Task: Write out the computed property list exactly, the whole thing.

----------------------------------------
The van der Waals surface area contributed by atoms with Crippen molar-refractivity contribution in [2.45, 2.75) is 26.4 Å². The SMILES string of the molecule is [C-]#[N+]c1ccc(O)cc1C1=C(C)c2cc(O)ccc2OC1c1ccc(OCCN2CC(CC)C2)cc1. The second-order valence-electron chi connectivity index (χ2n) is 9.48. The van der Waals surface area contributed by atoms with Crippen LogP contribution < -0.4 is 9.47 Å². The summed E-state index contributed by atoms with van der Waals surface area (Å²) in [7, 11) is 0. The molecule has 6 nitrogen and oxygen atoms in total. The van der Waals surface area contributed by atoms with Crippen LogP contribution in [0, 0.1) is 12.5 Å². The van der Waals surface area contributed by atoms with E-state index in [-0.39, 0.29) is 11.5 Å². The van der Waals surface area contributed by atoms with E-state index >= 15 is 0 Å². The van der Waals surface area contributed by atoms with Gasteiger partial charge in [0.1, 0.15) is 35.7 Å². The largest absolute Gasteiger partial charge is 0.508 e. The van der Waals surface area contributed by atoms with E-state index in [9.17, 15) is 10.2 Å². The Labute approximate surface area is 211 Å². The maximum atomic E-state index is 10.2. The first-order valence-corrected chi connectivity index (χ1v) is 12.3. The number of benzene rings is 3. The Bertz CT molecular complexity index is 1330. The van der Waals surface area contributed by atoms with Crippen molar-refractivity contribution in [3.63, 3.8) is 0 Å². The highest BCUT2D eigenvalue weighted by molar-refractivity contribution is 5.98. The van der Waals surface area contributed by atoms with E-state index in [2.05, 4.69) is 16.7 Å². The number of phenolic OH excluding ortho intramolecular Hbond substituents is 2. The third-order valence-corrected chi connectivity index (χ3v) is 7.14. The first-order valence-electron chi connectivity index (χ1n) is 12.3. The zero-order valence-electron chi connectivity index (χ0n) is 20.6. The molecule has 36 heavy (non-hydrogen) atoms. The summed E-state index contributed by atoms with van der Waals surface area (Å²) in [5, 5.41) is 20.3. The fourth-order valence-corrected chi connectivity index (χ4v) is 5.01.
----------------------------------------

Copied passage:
The van der Waals surface area contributed by atoms with Crippen molar-refractivity contribution in [2.45, 2.75) is 26.4 Å². The SMILES string of the molecule is [C-]#[N+]c1ccc(O)cc1C1=C(C)c2cc(O)ccc2OC1c1ccc(OCCN2CC(CC)C2)cc1. The second-order valence-electron chi connectivity index (χ2n) is 9.48. The van der Waals surface area contributed by atoms with Crippen LogP contribution < -0.4 is 9.47 Å². The summed E-state index contributed by atoms with van der Waals surface area (Å²) in [7, 11) is 0. The molecule has 6 nitrogen and oxygen atoms in total. The van der Waals surface area contributed by atoms with Crippen LogP contribution in [0, 0.1) is 12.5 Å². The van der Waals surface area contributed by atoms with E-state index in [-0.39, 0.29) is 11.5 Å². The van der Waals surface area contributed by atoms with E-state index >= 15 is 0 Å². The van der Waals surface area contributed by atoms with Gasteiger partial charge in [0.1, 0.15) is 35.7 Å². The largest absolute Gasteiger partial charge is 0.508 e. The van der Waals surface area contributed by atoms with E-state index in [9.17, 15) is 10.2 Å². The Labute approximate surface area is 211 Å². The maximum atomic E-state index is 10.2. The first-order valence-corrected chi connectivity index (χ1v) is 12.3. The number of benzene rings is 3. The Bertz CT molecular complexity index is 1330. The van der Waals surface area contributed by atoms with Crippen molar-refractivity contribution in [3.63, 3.8) is 0 Å². The highest BCUT2D eigenvalue weighted by molar-refractivity contribution is 5.98. The van der Waals surface area contributed by atoms with E-state index in [2.05, 4.69) is 16.7 Å². The number of phenolic OH excluding ortho intramolecular Hbond substituents is 2. The third-order valence-corrected chi connectivity index (χ3v) is 7.14. The first-order valence-electron chi connectivity index (χ1n) is 12.3. The zero-order valence-electron chi connectivity index (χ0n) is 20.6. The molecule has 36 heavy (non-hydrogen) atoms. The summed E-state index contributed by atoms with van der Waals surface area (Å²) in [5, 5.41) is 20.3. The fourth-order valence-corrected chi connectivity index (χ4v) is 5.01.